Rick Herrick, author of The Case Against Evangelical Christianity, published "I'm Sick of Pastors with Big Mouths," in the Houston Chronicle, March 30, 2008, pp. E1, 5, in which he says that Bible prophets were usually wrong, and preachers are "arrogant" to claim to speak for God.
My reply, which I sent to the Chronicle:
Rick Herrick has Bible problems. He only believes select parts of it, and does not understand Bible prophecy.
Take his hyperbolic conclusion that the Prophets "were wrong with most of their predictions." He adduces the example of Isaiah 19, in which Egypt is to be conquered, and "the Egyptians shall serve with the Assyrians" (v. 23). Indeed, Assyria was conquered and incorporated into Babylon, which later joined Persia, and eventually conquered Egypt. Then Alexander's conquests led to the founding of Alexandria, the size and splendor of which was second only to Rome, and in which the Jews prospered and multiplied.
Were that not fulfillment enough, the culmination of the submission of the Nations awaits the coming of the Messiah, to orthodox Christians his "Second Coming," to establish his Kingdom on Earth.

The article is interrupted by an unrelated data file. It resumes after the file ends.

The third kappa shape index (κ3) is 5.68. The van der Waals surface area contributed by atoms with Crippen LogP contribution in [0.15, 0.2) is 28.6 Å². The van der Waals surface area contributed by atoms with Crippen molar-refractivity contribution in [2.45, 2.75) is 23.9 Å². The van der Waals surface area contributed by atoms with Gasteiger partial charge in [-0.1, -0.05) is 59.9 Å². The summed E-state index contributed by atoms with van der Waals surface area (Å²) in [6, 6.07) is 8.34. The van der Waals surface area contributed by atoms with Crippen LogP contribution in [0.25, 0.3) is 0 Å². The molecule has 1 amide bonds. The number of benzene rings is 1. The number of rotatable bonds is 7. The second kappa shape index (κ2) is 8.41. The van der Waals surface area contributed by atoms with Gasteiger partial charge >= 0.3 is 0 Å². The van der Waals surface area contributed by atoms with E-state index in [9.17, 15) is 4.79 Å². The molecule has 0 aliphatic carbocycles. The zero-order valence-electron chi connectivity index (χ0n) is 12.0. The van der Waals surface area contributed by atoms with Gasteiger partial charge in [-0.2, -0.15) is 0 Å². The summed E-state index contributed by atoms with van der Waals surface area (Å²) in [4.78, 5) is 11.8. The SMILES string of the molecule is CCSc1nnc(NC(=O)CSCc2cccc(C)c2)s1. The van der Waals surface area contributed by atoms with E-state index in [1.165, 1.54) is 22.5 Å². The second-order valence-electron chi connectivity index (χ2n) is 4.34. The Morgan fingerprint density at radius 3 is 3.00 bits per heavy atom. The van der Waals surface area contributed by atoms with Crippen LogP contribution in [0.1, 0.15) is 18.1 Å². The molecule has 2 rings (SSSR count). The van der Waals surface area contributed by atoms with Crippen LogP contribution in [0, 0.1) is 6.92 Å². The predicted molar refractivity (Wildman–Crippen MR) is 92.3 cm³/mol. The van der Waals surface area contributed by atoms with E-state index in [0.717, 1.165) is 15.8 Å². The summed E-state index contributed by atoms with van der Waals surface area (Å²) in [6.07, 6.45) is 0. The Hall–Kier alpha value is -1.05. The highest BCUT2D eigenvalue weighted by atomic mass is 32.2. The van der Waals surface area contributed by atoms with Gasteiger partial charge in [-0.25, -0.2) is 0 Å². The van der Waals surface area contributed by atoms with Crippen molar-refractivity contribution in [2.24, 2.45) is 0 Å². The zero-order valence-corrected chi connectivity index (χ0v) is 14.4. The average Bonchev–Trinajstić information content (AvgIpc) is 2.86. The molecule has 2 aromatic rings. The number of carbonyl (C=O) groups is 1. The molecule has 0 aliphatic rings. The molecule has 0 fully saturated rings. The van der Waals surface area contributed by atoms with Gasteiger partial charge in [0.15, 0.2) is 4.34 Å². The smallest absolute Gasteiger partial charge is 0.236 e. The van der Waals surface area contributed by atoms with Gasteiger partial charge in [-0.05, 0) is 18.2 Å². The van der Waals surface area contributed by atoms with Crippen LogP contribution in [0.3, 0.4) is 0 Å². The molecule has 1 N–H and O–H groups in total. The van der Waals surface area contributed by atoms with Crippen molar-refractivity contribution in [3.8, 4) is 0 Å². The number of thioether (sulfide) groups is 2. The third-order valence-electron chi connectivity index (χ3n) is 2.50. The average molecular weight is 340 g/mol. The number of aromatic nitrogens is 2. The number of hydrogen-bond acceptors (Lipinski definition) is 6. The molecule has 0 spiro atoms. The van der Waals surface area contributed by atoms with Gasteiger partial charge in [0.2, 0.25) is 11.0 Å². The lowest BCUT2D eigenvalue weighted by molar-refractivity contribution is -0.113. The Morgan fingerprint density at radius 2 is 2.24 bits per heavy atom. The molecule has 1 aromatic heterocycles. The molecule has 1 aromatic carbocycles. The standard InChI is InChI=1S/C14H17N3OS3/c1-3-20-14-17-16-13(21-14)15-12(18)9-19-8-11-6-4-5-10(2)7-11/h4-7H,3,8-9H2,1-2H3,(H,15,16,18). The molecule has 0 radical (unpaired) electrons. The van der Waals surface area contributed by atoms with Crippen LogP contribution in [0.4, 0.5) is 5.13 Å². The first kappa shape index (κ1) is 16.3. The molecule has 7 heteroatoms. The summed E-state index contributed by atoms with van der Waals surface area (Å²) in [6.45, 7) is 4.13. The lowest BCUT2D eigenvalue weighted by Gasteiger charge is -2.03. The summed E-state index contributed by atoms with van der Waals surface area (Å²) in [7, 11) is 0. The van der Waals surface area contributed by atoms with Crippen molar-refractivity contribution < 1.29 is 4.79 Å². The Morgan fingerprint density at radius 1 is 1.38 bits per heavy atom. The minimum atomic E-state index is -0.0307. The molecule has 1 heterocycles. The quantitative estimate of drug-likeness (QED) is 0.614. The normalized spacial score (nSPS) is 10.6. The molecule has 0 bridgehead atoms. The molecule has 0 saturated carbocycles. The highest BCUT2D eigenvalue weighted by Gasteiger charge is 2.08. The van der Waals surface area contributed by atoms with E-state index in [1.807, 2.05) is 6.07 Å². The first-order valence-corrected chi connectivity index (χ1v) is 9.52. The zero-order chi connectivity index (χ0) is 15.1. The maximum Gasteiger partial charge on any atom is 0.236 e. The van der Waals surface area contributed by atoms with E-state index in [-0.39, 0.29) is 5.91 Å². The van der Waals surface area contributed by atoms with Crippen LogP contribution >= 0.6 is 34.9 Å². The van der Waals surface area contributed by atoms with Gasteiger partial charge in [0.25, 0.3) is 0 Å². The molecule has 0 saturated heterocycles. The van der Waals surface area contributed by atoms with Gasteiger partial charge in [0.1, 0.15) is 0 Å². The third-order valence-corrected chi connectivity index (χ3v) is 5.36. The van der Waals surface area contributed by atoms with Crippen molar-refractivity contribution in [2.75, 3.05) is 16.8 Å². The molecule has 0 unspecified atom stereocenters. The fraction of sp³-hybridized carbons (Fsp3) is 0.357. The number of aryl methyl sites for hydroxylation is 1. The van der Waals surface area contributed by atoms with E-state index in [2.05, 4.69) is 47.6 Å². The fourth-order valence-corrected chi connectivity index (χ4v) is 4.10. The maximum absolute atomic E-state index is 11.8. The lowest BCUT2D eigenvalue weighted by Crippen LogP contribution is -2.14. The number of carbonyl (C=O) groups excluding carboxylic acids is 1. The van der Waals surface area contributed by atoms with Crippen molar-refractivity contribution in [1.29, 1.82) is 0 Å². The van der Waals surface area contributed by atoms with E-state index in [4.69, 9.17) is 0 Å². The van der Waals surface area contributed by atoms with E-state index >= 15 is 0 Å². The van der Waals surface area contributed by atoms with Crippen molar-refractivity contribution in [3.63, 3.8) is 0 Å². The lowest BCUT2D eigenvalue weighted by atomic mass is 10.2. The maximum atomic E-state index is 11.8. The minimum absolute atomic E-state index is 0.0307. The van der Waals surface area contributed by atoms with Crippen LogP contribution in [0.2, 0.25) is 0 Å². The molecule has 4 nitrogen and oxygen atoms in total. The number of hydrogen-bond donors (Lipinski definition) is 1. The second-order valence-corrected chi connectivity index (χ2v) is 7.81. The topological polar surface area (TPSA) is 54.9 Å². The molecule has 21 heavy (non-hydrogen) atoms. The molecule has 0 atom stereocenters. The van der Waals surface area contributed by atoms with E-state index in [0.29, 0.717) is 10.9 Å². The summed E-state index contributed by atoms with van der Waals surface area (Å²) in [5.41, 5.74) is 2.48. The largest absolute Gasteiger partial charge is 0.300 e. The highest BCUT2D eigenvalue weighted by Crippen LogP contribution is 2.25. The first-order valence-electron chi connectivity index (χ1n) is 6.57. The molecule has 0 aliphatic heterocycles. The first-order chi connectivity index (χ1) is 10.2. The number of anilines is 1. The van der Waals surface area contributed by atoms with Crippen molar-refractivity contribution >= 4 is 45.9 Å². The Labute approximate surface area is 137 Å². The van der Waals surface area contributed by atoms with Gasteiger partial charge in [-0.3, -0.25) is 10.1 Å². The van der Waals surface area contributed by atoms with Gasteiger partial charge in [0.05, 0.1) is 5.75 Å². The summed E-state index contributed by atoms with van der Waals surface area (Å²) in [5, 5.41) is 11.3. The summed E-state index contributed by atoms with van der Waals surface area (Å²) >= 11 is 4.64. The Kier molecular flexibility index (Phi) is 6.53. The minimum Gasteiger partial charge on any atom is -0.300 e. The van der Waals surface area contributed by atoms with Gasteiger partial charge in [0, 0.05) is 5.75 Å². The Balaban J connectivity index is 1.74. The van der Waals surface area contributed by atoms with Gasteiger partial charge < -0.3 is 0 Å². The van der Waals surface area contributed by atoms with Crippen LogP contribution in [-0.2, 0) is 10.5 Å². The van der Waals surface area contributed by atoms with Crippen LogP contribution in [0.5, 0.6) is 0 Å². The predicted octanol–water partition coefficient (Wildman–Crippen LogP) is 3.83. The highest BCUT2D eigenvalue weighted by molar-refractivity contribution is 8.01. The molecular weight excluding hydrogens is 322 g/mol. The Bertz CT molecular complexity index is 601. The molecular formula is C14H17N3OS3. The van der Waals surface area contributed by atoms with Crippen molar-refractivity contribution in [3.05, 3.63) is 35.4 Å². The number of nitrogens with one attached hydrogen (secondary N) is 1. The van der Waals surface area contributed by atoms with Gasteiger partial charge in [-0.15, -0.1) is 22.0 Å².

This Millennial Kingdom ought not be confused, as is Herrick, with the Kingdom of God (in Matthew, "heaven") foretold in the Gospels and Epistles. Jesus told his interrogators that the kingdom of which He spoke was "not of this world" (John 18:36). His kingdom was already unfolding, as in the parables of Matthew 13 (mustard seed, leaven, hidden treasure, pearl of great price), and was already "in the midst" (Luke 17:21) of those who believed.
Christ's kingdom came to fruition with the promised outpouring of the Holy Spirit, which Jesus had said "dwells with you, and shall be in you" (John 14:17), and was inaugurated at Pentecost (Acts 2).
Bible prophecy is a glass half full -- not mostly empty, as Herrick purports. Given the supernatural, it can all come true; to deniers, it is all personal opinion.
The Old Testament prophet whose prophecies did not come true was to be killed. In this Age of Grace, thankfully, "all" who are spiritual "may prophesy one by one" and "let the others judge," while recognizing that "the spirits of the prophets are subject to the prophets" (1 Corinthians 14:29, 31, 32).
One who errs may rightfully be corrected, if honestly mistaken, and censured if malicious -- but no one needs to die.
--Rev. Paul Hughes, M.Div., author of Christ in Us: the Exalted Christ and the Indwelling of the Holy Spirit (2006).